Senior doctors have called for the government to tackle the underlying causes of detentions under the Act
“The numbers also show just how deeply embedded racial injustice is in our society – while some improvement has been made, Black people are still less likely to get support for their mental health when they first start to struggle, and far more likely to be detained and subject to excessive restrictions.” Sarah Hughes, chief executive, Mind
Black people are more than three times as likely to be detained under the Mental Health Act as white people, new figures show.
Between April 2022 and March 2023, 51,312 people were detained under the Act – a rate of 91 people in every 100,000. It represents a drop of nearly eight percent on the previous year.
Of those detained, 5,348 were Black – a rate of 228 per 100,000 people. This is a reduction from the previous year, when Black people were detained at a rate of 342 per 100,000, but it is still 3.6 times higher than the rate of detention among white people, which was 64 per 100,000.
Economically disadvantaged people were also more likely to be detained under the Act. A total of 7,973 people (148 per 100,000 people) detained were from the most deprived communities in England, compared to 2,101 (40 per 100,000 people) in the least deprived areas.
The Royal College of Psychiatrists welcomed the reduction in detentions among Black people, but said there was still a long way to go. The college’s president, Dr Lade Smith, said: “We have not seen sufficient action from government to tackle the underlying causes of detentions under the Mental Health Act. It is astonishing that in England in this day and age, being poor or being from a minoritised ethnic community means you are more likely to have a mental health problem, more likely to go into crisis and therefore more likely to be detained.”
Responding to the figures, NHS Providers said that mental health services in England were overstretched and understaffed. Saffron Cordery, deputy chief executive, said:
“More people than before the pandemic are in contact with and being referred to mental health services, often with more complex needs, while nearly two million people are on waiting lists.”
She added: “If fewer detentions are the result of more people getting the help and care they need before reaching crisis point requiring use of the Act, then that is welcome. It is a significant concern, though, that detention rates for black and black British people are still significantly higher than other groups. We know that legislation to reform the Mental Health Act is long overdue.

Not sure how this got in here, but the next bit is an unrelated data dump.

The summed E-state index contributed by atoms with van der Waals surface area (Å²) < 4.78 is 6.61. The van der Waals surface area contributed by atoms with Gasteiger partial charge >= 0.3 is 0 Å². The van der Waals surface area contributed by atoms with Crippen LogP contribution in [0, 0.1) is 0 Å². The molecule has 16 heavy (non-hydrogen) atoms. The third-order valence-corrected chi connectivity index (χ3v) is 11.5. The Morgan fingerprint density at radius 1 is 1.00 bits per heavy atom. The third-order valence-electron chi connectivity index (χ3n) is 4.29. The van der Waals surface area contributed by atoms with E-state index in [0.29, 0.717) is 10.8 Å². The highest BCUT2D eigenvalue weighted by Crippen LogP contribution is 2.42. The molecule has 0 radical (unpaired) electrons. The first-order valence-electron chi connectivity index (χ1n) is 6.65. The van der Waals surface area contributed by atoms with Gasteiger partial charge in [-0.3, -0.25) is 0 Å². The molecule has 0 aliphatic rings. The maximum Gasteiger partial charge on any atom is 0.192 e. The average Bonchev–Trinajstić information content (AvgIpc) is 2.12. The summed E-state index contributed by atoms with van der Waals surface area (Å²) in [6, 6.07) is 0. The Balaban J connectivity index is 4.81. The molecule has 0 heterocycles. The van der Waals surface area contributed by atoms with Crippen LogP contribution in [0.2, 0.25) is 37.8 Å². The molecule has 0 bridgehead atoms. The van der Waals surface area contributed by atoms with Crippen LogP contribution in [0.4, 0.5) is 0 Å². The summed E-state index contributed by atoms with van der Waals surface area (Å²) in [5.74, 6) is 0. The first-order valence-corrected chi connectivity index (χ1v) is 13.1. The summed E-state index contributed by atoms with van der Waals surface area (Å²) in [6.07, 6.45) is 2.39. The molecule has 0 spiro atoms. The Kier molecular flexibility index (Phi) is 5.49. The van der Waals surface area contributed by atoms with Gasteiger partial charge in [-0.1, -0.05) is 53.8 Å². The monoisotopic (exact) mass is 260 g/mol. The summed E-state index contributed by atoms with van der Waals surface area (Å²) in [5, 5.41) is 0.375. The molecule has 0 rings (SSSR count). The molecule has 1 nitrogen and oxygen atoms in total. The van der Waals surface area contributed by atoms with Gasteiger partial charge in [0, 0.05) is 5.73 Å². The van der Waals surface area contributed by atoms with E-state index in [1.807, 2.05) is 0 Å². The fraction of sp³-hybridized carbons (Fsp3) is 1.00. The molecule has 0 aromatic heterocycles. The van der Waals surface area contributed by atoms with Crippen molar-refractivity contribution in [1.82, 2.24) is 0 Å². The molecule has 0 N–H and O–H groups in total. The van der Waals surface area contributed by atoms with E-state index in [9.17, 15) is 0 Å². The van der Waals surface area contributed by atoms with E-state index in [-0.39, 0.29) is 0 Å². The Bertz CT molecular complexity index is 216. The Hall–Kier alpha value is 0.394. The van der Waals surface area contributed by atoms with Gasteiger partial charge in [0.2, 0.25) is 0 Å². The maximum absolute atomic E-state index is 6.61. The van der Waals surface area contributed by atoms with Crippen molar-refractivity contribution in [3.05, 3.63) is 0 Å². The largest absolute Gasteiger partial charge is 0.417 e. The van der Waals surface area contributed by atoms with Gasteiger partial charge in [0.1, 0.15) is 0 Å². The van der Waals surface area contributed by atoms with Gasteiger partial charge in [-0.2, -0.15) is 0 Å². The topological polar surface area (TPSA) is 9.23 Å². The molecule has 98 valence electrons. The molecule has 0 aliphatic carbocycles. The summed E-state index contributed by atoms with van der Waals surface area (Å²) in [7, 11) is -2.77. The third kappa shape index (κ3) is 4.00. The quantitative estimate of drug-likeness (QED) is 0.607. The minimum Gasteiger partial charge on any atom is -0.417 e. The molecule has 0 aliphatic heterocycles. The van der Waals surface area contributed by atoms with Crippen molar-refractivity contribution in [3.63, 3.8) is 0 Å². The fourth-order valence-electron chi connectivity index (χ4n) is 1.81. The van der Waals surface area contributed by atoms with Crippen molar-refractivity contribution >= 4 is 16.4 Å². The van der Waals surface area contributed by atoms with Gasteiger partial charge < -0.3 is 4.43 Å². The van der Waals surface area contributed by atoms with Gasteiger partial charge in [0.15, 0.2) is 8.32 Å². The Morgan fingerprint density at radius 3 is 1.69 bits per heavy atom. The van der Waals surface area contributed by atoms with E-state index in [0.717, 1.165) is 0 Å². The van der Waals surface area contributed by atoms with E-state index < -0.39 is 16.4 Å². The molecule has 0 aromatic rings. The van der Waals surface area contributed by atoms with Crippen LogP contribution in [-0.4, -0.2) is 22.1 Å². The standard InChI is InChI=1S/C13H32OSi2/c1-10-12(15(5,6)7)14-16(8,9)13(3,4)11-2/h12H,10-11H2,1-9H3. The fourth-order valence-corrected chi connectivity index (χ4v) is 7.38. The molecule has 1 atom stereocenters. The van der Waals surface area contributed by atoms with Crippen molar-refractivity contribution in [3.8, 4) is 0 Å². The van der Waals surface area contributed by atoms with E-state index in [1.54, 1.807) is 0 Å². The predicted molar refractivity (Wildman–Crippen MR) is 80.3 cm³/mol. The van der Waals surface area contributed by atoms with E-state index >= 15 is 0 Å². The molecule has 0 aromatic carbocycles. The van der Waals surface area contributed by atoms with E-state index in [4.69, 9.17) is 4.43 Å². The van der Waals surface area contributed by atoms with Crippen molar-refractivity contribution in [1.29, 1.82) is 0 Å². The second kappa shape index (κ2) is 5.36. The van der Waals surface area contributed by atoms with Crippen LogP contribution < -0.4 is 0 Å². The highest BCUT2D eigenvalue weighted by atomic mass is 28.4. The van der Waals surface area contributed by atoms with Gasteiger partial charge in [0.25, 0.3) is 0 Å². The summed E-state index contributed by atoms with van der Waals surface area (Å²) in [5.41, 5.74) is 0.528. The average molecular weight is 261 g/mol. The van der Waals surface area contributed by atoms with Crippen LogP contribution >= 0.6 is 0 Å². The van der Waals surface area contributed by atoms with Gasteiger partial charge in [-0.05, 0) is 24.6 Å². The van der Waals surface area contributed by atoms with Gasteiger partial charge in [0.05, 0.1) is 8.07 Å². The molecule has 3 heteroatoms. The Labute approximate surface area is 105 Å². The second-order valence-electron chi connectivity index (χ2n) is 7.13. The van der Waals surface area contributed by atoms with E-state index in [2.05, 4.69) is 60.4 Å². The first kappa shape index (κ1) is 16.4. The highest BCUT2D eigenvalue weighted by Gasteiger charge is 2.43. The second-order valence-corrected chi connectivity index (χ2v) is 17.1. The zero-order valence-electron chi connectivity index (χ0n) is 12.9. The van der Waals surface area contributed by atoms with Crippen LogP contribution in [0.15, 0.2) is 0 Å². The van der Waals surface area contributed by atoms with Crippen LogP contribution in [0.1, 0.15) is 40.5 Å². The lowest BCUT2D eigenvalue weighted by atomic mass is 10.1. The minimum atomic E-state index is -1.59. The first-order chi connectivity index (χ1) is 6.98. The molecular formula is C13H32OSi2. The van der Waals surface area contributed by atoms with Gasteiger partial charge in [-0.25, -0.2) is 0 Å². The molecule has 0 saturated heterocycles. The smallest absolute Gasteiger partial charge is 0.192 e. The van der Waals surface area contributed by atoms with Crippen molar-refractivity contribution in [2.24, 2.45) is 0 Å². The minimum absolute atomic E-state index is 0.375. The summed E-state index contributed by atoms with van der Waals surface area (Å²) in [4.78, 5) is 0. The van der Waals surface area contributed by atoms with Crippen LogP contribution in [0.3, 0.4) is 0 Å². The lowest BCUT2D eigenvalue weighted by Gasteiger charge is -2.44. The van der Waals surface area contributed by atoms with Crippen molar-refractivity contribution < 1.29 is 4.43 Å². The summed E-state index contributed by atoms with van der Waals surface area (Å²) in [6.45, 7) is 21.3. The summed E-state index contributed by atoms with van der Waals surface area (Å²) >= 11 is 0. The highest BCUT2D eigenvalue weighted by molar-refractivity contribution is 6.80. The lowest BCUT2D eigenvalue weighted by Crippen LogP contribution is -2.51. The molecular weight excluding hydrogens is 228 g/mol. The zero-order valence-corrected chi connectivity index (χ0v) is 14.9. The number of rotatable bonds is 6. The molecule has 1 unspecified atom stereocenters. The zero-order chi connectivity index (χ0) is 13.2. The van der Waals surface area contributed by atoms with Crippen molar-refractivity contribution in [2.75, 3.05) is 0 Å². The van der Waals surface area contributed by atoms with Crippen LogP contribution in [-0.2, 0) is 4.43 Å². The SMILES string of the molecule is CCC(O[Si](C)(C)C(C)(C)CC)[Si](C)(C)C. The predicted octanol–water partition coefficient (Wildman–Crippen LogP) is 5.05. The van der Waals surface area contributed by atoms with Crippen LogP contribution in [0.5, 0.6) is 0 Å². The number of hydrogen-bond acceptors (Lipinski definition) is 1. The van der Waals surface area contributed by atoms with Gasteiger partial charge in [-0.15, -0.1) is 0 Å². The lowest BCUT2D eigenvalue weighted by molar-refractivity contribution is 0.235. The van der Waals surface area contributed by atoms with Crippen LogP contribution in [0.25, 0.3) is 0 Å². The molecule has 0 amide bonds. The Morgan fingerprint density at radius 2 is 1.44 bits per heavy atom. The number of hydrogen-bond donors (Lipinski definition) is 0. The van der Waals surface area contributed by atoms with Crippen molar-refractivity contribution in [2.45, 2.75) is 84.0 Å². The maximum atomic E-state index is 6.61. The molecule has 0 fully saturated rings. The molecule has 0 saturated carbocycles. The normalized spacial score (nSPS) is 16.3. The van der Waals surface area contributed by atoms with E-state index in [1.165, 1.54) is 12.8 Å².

Dr Sarah Hughes, chief executive of Mind, also expressed her concern about the stresses on the service: “Many of the tens of thousands of people who were detained under the Mental Health Act tried to seek help earlier, but the lack of options for accessing care in communities and long waiting lists meant they became more unwell.”
Hughes also expressed concern about the discrepancy in the numbers of Black people who were detained under the Act: “The numbers also show just how deeply embedded racial injustice is in our society – while some improvement has been made, Black people are still less likely to get support for their mental health when they first start to struggle, and far more likely to be detained and subject to excessive restrictions.”
The Centre for Mental Health highlighted the need for urgent reform of the Mental Health Act. Its chief executive, Andy Bell, said: “Today’s new data again exposes the stark inequalities inherent within this outdated legislation. Eight years since the former prime minister Theresa May committed to modernising the Mental Health Act, and five years since the Independent Review, we are still waiting for the Government to fulfil its promise.
“The current Mental Health Act – now 40 years old – reinforces mental health inequalities, with its disproportionate use among racialised communities and particularly Black people. The comprehensive review outlined changes to better safeguard people’s rights and dignity which are long overdue.
New figures show that the number of people detained under the Mental Health Act dropped between 2022 and 2023. If this is the result of fewer people experiencing mental health crisis, this is good news, though there may be other reasons at play, such as a greater reluctance to detain people. Doctors’ organisations and charities are right to draw attention to the continuing disparity in numbers of Black people and people in socially deprived areas being detained under the Act. The long-promised reform of the Mental Health Act is now well overdue, and we hope that the next government will prioritise implementing the changes outlined in the 2021 white paper.